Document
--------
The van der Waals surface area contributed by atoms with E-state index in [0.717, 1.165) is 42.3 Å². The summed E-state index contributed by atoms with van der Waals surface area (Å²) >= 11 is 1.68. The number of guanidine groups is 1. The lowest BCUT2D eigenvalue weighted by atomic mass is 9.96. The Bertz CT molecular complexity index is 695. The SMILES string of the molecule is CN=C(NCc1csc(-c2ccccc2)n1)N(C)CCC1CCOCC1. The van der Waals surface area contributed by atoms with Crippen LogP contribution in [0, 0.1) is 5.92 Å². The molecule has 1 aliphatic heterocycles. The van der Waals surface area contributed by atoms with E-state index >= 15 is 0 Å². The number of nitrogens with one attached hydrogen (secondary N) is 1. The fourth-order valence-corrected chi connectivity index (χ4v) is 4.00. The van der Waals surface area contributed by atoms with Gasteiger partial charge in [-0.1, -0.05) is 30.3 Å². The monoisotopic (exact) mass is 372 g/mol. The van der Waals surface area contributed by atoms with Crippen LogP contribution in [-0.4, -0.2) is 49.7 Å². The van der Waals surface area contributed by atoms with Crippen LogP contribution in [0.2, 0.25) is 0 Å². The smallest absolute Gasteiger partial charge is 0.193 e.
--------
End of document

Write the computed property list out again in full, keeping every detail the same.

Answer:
The van der Waals surface area contributed by atoms with E-state index in [0.717, 1.165) is 42.3 Å². The summed E-state index contributed by atoms with van der Waals surface area (Å²) >= 11 is 1.68. The number of guanidine groups is 1. The lowest BCUT2D eigenvalue weighted by atomic mass is 9.96. The Bertz CT molecular complexity index is 695. The SMILES string of the molecule is CN=C(NCc1csc(-c2ccccc2)n1)N(C)CCC1CCOCC1. The van der Waals surface area contributed by atoms with Crippen LogP contribution in [0, 0.1) is 5.92 Å². The molecule has 1 aliphatic heterocycles. The van der Waals surface area contributed by atoms with E-state index >= 15 is 0 Å². The number of nitrogens with one attached hydrogen (secondary N) is 1. The fourth-order valence-corrected chi connectivity index (χ4v) is 4.00. The van der Waals surface area contributed by atoms with Gasteiger partial charge in [-0.1, -0.05) is 30.3 Å². The monoisotopic (exact) mass is 372 g/mol. The van der Waals surface area contributed by atoms with Crippen LogP contribution in [-0.4, -0.2) is 49.7 Å². The van der Waals surface area contributed by atoms with Crippen LogP contribution in [0.2, 0.25) is 0 Å². The smallest absolute Gasteiger partial charge is 0.193 e.